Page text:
NMDSBC: Anything else about to come out?
Simonds: In the spirit realm there are a couple of things. We’ve got a green chile vodka that will be out in the spring, as well as a super, top secret beverage project for summer. We’re really excited about that. In the beer realm, people have really been hounding me for a dark beer, so we will do that soon.
NMDSBC: That’ll bring the Dark Side in.
Simonds: That’s right! In fact, a lot of it depends on where the cash is and where the demand is, but we are talking about maybe adding a couple more taps. We only have four right now, but if I could add a couple we could do some one-offs, some specialty things. We have a really interesting idea for an IPA we want to try in the spring as well. I’ve never been an IPA guy. You taste our beers and it’s evident. So, the IPA concept we are working on will be really unique and fun. The distributor keeps asking for more product, more vodka. We’re really happy. Our distributor has been awesome and great to work with. Our pecan rum with New Mexico-grown pecans should be out by Christmas and that will be fantastic; I’m just waiting for the labels. (Update as of press time: it’s ready, visit Distillery 365 on Twitter to see a photo.)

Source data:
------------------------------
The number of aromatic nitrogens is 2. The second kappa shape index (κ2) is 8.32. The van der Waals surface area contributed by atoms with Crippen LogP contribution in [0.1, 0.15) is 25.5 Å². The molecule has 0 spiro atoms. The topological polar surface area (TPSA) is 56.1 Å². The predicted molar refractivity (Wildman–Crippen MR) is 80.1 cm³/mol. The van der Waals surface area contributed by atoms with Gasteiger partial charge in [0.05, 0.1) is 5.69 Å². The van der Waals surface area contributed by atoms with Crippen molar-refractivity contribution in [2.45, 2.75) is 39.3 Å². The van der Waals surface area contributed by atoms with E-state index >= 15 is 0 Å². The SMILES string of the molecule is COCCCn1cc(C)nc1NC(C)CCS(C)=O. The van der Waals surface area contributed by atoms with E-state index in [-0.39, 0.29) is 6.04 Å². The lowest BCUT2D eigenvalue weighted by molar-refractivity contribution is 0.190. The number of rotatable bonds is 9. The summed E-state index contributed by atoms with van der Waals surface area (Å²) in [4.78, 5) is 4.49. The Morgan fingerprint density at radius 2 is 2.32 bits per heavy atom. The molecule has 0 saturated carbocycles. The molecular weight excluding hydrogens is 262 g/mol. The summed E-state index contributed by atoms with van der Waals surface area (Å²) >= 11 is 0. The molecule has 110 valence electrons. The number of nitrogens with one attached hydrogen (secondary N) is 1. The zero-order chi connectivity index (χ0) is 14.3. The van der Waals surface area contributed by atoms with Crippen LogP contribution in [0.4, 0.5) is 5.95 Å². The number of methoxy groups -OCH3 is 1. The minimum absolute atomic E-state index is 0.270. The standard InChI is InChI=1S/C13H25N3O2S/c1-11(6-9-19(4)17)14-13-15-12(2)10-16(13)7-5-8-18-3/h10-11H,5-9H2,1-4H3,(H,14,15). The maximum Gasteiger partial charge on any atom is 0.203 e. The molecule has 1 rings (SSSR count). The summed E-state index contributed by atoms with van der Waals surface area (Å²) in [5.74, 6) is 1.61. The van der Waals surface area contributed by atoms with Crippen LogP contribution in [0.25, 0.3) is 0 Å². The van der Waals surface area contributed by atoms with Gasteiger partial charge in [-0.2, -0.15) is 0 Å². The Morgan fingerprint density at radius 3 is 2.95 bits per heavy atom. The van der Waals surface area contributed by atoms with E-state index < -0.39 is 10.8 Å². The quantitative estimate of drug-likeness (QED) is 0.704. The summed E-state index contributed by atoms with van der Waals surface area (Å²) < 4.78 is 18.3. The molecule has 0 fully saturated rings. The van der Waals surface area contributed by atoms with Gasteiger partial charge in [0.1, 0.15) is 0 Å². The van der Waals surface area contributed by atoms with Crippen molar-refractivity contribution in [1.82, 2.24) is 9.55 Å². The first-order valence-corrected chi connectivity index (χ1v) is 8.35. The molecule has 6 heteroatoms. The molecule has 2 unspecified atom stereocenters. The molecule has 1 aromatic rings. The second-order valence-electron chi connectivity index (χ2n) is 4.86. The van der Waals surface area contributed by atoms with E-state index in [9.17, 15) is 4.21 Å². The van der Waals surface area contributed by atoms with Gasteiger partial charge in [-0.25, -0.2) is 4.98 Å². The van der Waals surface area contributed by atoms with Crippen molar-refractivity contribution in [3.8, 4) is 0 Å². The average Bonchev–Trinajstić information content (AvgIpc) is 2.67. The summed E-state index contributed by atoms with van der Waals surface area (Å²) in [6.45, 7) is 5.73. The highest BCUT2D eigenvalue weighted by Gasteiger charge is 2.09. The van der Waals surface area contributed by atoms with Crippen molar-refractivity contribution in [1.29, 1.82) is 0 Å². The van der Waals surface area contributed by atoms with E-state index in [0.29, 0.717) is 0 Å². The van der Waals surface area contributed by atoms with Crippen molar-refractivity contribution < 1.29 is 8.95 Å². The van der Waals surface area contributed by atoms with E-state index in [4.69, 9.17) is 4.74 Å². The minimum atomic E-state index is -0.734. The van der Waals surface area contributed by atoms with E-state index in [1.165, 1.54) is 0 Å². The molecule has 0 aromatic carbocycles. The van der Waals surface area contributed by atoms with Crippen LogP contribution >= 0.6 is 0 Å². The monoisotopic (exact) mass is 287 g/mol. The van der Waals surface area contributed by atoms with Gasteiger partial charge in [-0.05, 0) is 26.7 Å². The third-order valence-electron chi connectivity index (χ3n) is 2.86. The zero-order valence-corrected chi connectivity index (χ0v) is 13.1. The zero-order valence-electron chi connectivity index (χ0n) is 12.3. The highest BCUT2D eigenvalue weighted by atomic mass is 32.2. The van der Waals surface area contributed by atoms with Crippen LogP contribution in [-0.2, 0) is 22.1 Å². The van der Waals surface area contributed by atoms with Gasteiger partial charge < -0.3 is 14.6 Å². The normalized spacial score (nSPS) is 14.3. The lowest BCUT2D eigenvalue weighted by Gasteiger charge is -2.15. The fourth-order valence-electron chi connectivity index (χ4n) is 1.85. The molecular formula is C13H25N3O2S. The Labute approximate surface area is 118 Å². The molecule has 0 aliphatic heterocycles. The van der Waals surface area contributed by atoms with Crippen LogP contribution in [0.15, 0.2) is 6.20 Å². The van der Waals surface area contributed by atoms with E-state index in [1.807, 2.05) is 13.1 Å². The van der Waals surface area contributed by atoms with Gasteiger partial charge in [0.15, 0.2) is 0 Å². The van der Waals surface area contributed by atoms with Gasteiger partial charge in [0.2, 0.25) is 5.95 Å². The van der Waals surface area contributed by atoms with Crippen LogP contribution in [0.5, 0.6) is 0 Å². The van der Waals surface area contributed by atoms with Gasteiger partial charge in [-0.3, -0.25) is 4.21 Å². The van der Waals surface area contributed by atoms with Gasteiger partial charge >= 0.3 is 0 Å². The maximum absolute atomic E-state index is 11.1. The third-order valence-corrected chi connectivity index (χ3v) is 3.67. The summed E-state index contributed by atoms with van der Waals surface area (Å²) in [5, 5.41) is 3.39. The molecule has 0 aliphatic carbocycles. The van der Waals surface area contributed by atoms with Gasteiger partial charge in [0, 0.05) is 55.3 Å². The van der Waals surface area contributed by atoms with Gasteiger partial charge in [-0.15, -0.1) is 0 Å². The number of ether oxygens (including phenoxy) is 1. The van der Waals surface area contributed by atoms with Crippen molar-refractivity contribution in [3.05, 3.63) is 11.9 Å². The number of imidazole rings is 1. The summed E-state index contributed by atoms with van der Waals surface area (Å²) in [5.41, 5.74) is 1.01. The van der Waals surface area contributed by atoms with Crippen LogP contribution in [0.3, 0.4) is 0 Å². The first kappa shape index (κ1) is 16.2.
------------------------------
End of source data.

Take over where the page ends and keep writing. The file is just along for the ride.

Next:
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I want to say thanks to Matt. I actually thought this would be a rather short article because Distillery 365 is, first and foremost, a distillery and it hasn’t even been open a year yet. But, Matt is so easy to talk to and so open that this story kind of took on a life of its own that I didn’t expect. Happy holidays to the owners and staff at Distillery 365. We look forward to your new ventures next year!